We use the web to distribute the cost of hiring a journalist to look into stories that might otherwise go untold. Then we try and sell the first publishing rights to this content to reimburse the original donors. If we can’t sell the content we give it away under a Creative Commons share alike no derivatives with attribution license.

    We strongly believe that journalism is a process not a product and that this process should be participatory. While the web has strengthened the process of journalism – it has weakened the ability of traditional news organizations to cover local communities and do long-form civic journalism.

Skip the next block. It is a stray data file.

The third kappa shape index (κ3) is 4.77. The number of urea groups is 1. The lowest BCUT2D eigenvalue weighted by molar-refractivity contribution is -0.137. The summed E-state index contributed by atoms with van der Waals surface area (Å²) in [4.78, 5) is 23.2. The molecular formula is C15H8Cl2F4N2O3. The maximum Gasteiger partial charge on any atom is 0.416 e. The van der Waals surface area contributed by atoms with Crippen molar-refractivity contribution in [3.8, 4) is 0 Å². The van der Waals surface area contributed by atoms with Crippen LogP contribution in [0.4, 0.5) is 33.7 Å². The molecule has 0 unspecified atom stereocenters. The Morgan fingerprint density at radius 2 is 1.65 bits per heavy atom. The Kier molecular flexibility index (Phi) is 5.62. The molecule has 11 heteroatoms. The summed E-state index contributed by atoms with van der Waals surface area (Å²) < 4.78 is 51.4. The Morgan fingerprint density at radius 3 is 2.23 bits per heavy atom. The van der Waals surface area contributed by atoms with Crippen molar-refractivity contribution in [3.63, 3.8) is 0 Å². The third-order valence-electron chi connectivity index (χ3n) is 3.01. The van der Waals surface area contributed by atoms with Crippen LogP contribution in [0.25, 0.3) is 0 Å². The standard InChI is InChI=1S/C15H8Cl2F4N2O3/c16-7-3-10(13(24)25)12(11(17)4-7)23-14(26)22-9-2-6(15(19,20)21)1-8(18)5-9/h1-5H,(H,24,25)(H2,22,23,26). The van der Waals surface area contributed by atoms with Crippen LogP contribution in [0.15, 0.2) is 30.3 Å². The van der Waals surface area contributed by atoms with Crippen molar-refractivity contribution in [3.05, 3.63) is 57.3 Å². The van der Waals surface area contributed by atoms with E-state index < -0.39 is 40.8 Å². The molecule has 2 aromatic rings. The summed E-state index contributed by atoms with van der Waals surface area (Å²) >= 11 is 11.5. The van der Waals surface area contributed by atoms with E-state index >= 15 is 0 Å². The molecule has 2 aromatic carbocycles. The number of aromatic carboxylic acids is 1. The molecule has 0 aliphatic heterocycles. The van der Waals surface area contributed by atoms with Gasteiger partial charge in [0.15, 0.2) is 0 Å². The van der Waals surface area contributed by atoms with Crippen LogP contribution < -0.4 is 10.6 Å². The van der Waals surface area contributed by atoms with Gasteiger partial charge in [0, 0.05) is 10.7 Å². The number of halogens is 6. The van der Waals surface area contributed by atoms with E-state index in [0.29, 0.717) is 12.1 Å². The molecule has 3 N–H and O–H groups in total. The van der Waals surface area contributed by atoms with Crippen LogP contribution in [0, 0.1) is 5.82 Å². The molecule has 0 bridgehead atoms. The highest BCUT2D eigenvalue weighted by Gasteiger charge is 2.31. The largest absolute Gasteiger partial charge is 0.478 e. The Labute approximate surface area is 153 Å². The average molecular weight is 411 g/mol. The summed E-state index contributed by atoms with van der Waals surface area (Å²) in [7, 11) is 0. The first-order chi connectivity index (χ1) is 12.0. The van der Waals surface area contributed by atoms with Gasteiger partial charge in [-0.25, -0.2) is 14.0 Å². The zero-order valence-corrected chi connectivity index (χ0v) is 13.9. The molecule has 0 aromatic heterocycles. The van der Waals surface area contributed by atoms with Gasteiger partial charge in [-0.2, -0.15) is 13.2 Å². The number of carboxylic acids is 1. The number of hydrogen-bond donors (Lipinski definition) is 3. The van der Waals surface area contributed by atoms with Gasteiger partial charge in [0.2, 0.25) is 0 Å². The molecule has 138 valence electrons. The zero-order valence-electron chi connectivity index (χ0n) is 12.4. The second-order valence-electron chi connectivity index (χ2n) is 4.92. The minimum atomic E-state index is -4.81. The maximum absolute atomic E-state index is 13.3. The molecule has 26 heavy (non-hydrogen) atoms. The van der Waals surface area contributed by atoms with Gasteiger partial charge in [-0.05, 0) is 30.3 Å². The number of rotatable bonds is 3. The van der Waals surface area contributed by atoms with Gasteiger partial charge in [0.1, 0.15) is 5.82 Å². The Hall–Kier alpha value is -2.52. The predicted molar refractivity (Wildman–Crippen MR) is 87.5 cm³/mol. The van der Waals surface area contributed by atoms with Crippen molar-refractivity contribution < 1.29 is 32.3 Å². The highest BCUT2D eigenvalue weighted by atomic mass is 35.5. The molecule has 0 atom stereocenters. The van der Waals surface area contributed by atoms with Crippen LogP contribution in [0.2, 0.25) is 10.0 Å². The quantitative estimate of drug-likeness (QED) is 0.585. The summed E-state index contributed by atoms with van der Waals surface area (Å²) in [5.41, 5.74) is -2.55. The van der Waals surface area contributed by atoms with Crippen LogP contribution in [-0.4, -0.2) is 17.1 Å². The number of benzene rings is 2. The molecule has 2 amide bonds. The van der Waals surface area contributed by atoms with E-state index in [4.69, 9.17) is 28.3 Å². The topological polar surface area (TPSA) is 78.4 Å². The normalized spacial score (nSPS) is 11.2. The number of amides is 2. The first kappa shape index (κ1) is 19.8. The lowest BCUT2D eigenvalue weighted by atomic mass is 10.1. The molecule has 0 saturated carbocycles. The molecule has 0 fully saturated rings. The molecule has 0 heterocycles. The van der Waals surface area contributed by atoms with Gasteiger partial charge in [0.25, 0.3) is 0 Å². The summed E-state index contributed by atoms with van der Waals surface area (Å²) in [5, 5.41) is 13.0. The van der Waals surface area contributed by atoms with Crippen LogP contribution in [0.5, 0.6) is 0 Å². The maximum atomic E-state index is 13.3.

As a small nonprofit startup, funded through the Knight Foundation, we use social media to get our message out and partner with the public to fund and create great journalism.

  10. [...] The Non-Profit Pavilion: Our Way of Saying Thanks (web2expo.com) [...]

  11. Molly Tafoyaon 20 Feb 2009 at 11:19 am

    The National Center for Lesbian Rights (NCLR) is a national legal organization committed to advancing the civil and human rights of lesbian, gay, bisexual, and transgender (LGBT) people and their families through litigation, public policy advocacy, and public education. As a 32-year-old organization, it is essential for us to adapt to new technologies in order to serve our clients and the greater community. This has been especially true of our recent work securing legal protections for same-sex couples and families, LGBT youth, elders, and asylum-seekers.